I have a Mesolithic arrowhead as well, found locally here in Denmark, but apart from the shark tooth, the sea urchins and that, most of my collection is skulls and bones I've found from modern animals, as well of course as sea shells. Quite unfortunate that you aren't close to any finds right at the moment, but that's how it is. All my finds are literally form one single beach, with plenty of washed up rocks from the Cretaceous, and from a clay dig a few hours drive away from my home, the Eocene one where I found my shark tooth. I spent a lot of time looking there, but didn't find anymore. Pretty much all of Denmark has been ocean floor for most of the worlds history, so marine fossils are almost the only stuff found here, which is also a reason the education as paleontologist hardly exists in this country (which is a shame, since it was my dream in my childhood, I later got more interested in human history though.)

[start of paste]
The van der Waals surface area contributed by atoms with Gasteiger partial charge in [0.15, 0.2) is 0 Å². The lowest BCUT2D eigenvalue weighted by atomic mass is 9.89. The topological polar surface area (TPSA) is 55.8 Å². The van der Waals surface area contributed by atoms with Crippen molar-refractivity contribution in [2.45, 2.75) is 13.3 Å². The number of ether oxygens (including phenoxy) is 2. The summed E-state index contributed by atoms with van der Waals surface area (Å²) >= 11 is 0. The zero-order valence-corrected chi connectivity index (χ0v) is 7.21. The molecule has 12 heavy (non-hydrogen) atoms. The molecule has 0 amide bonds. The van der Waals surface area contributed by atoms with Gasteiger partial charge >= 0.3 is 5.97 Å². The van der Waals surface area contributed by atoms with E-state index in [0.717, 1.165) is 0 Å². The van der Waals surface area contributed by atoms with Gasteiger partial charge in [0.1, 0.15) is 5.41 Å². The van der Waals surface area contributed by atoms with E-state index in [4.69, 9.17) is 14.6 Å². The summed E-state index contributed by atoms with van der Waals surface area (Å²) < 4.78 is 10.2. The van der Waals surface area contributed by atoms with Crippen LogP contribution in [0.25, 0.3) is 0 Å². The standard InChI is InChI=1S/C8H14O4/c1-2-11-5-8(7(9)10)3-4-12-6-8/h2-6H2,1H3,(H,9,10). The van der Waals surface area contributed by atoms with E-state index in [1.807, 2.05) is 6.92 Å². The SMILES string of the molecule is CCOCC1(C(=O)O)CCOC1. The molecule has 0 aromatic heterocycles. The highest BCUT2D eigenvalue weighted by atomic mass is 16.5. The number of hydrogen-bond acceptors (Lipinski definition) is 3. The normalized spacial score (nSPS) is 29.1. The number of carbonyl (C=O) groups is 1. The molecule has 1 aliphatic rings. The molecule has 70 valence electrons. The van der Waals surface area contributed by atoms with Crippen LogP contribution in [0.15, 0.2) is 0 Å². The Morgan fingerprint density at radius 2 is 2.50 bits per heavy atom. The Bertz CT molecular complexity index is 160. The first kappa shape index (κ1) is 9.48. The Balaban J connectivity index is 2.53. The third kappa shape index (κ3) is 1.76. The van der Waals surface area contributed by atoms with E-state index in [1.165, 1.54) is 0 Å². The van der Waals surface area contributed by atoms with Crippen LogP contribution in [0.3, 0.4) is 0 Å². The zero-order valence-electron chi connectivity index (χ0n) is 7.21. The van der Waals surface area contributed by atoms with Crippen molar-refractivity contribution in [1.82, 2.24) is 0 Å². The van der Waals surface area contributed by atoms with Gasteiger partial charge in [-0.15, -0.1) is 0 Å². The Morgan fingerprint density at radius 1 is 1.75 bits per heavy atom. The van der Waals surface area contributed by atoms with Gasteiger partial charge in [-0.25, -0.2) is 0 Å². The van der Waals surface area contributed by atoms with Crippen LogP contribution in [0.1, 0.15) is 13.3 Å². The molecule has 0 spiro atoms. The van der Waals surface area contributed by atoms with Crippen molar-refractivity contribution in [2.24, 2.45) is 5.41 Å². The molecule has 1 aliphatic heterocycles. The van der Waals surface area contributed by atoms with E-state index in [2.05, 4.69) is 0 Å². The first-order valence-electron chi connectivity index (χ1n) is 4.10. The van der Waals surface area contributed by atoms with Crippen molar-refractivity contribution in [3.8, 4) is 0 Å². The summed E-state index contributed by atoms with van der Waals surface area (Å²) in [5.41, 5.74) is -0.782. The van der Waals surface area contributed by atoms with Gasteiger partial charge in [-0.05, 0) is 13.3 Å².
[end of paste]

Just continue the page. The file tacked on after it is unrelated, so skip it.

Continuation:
Walking With is amazing, and apart from the three main series, I saw the sea monsters spin-off, the Chased by Dinosaurs one, the Big Al one, as well as the related Prehistoric Park (which is a mockuemntary verging into drama series territory at times, but entertaining nonetheless)

I don't have netflix myself, but might be able to hustle onto my sisters account to watch that series, will remember, especially since it seems short.

As for books, many of my books on the subject are in Danish and as such hardly of interest to you (a really good one about fossil finds in Denmark, among others), but the spin-off books for the Walking With series are surprisingly detailed, accurate and informative, I have the Sea Monsters one, the Walking With Beasts one, and finally Complete Guide to Prehistoric Life by Tim Haines and Paul Chambers, which is a collection of fact files on all the creatures appearing in the Walking With series (I'm just fanboying a bit right now, bear with me.)